In today's economy, most people are willing to curtail certain spending habits — fewer visits to the cinema, for example, or the corner coffee house. But when it comes to their music, a surprising number of consumers are still opening their wallets for a great digital experience.
Jeff Tedesco can vouch for that. He is the President and CEO of ReadyToPlay, a Palo Alto, California-based company that converts (or "rips") CD collections into digital music libraries for customers who, he says, are "passionate" about their music. These clients include music superstars like Elton John and Dave Matthews, along with former baseball slugger Barry Bonds and a host of high-tech leaders.
Mr Tedesco is just as passionate about protecting his customers' tunes — which is why he uses Seagate storage products.
A former IBM sales executive who launched ReadyToPlay in 2003, Mr Tedesco maintains a backup of his clients’ music on a Seagate BlackArmor NAS 440 storage server for one month after shipping their digitised collections to them. If the files are damaged in transit or during installation on a PC or home audio system, Mr Tedesco can create a new copy quickly.
With the BlackArmor NAS 440, Mr Tedesco can encrypt data securely for individual files or the entire contents of the hard drive. The BlackArmor NAS 440 also enables ReadyToPlay's staff to access and manage files over the Internet, from any Web browser, allowing them to work remotely or from the office.
Roomy and Fast
“Seagate storage plays a huge role in my business, because of the redundancy, security and peace of mind it offers me,” says Mr Tedesco, 50. “The BlackArmor NAS 440 works flawlessly. Setup could not have been easier, and it has all the capacity and speed I need.”
In addition to the BlackArmor NAS 440, Mr Tedesco also stores a client’s ripped music files on a compact Seagate FreeAgent Go portable hard drive — his preferred drive for USB direct-attached storage.
For customers looking for the highest-quality audio experience with the greatest flexibility, Mr Tedesco recommends using a network-attached storage (NAS) drive. He rips CD collections in a “ Lossless ” audio-compression format, as well as the MP3 format. Mr Tedesco places both versions on to a NAS drive, which makes the music available across a home network to PCs and Macs, as well as digital media receivers such as Sonos, Squeezebox or Apple TV.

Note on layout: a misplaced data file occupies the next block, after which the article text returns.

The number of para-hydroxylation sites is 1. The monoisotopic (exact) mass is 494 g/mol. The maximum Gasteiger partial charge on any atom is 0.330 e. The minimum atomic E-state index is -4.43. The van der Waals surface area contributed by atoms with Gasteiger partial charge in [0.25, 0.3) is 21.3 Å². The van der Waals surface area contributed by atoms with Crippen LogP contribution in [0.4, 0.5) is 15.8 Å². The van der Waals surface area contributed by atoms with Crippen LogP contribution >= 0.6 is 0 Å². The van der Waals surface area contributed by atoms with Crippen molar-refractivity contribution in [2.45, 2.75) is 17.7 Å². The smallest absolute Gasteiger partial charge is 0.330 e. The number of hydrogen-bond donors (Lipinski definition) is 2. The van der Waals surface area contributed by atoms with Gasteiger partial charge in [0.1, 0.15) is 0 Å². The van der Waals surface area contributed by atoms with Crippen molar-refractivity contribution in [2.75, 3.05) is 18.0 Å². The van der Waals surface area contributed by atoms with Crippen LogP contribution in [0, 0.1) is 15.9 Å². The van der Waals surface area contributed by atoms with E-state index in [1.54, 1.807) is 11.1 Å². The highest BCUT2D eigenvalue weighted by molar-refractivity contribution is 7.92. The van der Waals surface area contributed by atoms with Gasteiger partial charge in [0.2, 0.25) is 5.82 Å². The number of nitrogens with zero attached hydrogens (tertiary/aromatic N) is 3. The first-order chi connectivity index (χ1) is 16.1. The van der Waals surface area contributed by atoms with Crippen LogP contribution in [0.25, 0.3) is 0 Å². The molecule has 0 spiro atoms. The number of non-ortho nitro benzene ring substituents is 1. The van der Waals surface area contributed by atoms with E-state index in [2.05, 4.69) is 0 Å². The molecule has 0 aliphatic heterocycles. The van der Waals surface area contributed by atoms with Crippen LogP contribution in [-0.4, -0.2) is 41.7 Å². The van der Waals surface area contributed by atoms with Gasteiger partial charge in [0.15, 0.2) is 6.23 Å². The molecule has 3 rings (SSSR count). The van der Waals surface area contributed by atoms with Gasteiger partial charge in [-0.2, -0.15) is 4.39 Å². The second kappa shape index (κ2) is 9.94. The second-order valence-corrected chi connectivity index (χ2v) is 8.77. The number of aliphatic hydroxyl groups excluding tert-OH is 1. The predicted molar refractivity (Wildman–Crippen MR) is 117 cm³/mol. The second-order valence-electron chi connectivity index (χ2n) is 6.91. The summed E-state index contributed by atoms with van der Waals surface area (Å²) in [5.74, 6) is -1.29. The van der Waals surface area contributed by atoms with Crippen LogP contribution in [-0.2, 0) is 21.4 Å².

“A NAS drive such as a BlackArmor 440 is a great solution for Lossless music files,” Mr Tedesco explains. “A NAS drive gives you the ability to have an integrated backup with RAID capability. It gives you easy access to any digital device, which means any Mac or PC users in the house can enjoy that music any way they like, at any time they want.”
Although his clients include the rich and famous, Mr Tedesco gladly rips music for any consumer, charging US$1.30 per CD. A “typical” job for ReadyToPlay ranges from 400-800 CDs; the company’s biggest project was a 7,000-CD collection for New York’s Juilliard School of dance, drama and music.
Despite the economic downturn, business has remained fairly steady for ReadyToPlay, which gets much of its work from home-entertainment installers. “Our customers share a love of music,” Mr Tedesco says. “They might be very wealthy businesspeople or average folks who have accumulated a lot of music on CDs over the years. They are all looking for an easier way to manage and enjoy their music. That’s where we come in.”
Don’t Ask, Don’t Tell
Confidentiality is a must for all customers, so it is no use asking Mr Tedesco what any of his high-profile clients are listening to. But generally speaking, he will disclose that the most popular artist – “by far” – is ABBA, followed by Billy Joel. One high-tech executive had some 400 “death metal” albums, while another client had 145 Eric Clapton CDs – many of them bootlegs from live performances.
Skeptics might question why anyone would pay for something they can do for free, using iTunes or other downloadable software applications. Aside from the convenience of having someone else rip your CD collection, Mr Tedesco’s company offers a unique way of organising – he calls it “grooming” – all that music in ways that any audiophile can appreciate.
Mr Tedesco uses custom software that he has developed to groom a collection’s “metadata”, which is all the reference information related to a set of recordings: artists, genres, track titles and numbers, album-cover art and more. ReadyToPlay’s software checks album data across four different databases, such as All Music Guide , to ensure that its metadata is accurate and consistent, no matter if the artist is R&B superstar Beyonce or a classical-music composer like Igor Stravinsky.
“Our clients are very particular about their music,” says Randy Stearns, President of Engineered Environments, an Alameda, California-based installer of home entertainment systems that has worked with ReadyToPlay on several projects. “Jeff provides a level of service we do not see from other CD-ripping companies, which is very detailed and provides complete metadata. His attention to detail and the quality of his work is second to none.” Environments
Quality is equally important to ReadyToPlay when it comes to digital storage.
“Quality is a huge differentiator for us,” says Mr Tedesco, “which is why Seagate is our preferred storage brand. When we load a client’s files on to a BlackArmor or FreeAgent drive, we know that their music is going be safe and secure, and we know that we will be able to access it in the event of a disaster.”
- By Steve Pipe